particulars. Generalizable knowledge is a
goal of most basic research. Even research about the
most narrowly defined topic, such as an
individual case study or the study of an isolated
community, may be intended to contribute to a
body of knowledge such as the function of culture,
the expression of gender, or the political views of
marginalized community members.

Some investigators in the social and behavioral


sciences and humanities contend that the
regulations were designed to govern only
biomedical research. They then, reasonably, assume that "generalizable knowledge" is only that
which is hypothesis driven, quantitative, and replicable. While it is true that scandals in
biomedical research drove the development of the current regulations, the regulations were
designed to cover all research with human subjects. The regulations specifically refer to
interviews, oral history, focus groups, and other qualitative methods. Therefore, the concept of
"generalizable knowledge" has to be broadened. (The development of drugs, biologics, and
medical devices is governed by a separate set of regulations developed by the Food and Drug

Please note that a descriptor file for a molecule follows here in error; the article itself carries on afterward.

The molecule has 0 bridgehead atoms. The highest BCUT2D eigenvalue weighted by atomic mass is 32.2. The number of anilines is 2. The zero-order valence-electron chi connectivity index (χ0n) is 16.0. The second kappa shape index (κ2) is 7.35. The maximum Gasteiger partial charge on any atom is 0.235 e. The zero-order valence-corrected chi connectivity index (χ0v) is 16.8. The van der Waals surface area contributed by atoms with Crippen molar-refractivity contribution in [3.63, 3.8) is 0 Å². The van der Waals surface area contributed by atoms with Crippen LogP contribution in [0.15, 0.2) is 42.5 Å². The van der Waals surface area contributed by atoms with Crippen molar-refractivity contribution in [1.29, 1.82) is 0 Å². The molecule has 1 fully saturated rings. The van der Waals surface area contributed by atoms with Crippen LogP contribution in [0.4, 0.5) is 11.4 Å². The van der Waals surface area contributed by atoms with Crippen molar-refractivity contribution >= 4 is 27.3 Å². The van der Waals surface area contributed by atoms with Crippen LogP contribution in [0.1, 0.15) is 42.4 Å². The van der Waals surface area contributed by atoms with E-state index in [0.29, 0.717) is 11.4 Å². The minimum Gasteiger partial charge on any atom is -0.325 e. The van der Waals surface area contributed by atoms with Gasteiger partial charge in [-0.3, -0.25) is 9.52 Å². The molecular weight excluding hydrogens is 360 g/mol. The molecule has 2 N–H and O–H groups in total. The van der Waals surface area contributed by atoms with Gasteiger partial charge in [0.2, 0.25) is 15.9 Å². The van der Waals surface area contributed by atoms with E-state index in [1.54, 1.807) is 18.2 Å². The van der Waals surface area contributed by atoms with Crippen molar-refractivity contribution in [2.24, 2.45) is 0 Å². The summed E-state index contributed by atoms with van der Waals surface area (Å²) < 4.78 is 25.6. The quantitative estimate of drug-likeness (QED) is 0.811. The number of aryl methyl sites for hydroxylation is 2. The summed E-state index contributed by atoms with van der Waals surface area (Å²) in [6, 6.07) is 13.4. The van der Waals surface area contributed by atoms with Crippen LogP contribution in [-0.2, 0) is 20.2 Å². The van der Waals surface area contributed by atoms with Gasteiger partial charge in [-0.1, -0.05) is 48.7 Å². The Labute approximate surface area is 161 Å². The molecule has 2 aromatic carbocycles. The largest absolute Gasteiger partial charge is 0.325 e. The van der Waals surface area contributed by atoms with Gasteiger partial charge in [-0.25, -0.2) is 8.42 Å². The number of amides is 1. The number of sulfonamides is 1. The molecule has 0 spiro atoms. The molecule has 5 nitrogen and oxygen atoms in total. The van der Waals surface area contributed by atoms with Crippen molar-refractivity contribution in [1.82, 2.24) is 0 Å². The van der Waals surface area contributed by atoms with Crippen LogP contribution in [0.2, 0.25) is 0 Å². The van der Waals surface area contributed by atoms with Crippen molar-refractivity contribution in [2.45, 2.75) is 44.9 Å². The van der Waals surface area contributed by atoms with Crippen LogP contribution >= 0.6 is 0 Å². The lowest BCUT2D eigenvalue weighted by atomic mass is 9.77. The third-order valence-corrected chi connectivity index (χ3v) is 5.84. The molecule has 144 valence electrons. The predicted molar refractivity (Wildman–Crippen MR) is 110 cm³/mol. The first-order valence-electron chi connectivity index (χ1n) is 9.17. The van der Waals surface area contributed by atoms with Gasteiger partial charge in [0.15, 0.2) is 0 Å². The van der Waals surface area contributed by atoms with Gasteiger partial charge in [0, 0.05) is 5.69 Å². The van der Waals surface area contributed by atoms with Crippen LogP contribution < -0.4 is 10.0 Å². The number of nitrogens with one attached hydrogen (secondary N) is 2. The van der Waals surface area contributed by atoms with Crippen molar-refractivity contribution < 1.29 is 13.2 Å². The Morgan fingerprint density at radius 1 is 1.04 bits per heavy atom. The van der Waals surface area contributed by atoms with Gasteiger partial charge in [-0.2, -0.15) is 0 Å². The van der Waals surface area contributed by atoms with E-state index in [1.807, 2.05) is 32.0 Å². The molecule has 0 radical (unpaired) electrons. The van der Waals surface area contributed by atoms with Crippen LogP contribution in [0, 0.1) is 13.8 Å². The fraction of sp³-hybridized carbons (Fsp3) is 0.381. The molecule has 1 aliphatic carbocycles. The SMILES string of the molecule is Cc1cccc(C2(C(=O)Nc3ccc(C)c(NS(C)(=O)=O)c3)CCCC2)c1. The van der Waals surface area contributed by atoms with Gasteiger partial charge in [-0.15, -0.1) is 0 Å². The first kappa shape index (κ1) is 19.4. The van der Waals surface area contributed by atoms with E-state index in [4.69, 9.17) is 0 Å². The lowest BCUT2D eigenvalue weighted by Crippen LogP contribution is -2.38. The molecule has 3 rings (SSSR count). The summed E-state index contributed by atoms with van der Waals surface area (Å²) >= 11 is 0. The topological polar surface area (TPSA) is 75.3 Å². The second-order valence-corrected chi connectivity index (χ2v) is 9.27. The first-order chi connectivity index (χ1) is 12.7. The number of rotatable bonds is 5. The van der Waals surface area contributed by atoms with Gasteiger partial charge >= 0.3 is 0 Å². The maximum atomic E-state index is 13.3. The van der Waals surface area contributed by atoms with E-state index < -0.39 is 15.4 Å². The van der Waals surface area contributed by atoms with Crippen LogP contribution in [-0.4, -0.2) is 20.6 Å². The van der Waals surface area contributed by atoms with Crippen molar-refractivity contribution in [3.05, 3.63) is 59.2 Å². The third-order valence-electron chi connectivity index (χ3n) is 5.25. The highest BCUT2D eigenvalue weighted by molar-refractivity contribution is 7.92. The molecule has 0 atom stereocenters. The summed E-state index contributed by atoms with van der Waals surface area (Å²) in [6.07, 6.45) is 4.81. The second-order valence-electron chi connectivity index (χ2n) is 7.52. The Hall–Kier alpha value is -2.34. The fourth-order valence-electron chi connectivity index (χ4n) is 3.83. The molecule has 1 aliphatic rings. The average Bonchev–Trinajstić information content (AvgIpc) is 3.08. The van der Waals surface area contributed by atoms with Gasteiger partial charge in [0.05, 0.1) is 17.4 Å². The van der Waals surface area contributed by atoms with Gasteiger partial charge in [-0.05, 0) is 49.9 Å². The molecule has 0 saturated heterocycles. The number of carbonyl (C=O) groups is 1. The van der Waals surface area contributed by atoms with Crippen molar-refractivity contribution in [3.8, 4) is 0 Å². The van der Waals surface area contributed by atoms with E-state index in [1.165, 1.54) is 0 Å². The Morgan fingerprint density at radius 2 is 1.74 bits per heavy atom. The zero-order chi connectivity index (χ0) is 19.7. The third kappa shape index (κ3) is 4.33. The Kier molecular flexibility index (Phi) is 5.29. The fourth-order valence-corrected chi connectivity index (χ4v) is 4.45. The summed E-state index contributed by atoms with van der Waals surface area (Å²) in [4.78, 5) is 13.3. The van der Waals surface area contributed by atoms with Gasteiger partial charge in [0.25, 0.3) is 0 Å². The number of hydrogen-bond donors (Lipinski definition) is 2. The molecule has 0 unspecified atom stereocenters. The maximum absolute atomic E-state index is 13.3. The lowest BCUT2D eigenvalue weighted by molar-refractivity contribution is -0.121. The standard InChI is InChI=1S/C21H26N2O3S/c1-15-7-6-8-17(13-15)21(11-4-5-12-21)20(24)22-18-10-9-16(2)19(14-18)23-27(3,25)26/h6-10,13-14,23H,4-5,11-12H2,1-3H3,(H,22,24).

Administration.)

An essential consideration is whether it was the original intent of the investigator to contribute to
generalizable knowledge. Some activities that involve
interactions with humans and data gathering may not fit
the definition of research with human subjects, because
they are designed to accomplish something else, such as
in-house quality improvement. For example, a survey of
college students about university counseling services
may be designed strictly to improve service delivery for
students on that campus, and thus not meet the
definition.

Publication of results in a peer-reviewed journal is sometimes used as a measure of whether


research is generalizable, but this is too narrow a measure for two reasons. First, not every study
will produce results worthy of publication. Second, there are multiple ways in which results can
be made available to others without being published in a peer-reviewed journal. Results may be
presented at a conference or made the subject of a seminar. They may be shared with colleagues
through the Internet or appear in a dissertation.

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2.0 Defining "Human Subject"
According to the regulations, a human subject is a "living individual about whom an investigator
(whether professional or student) conducting research obtains: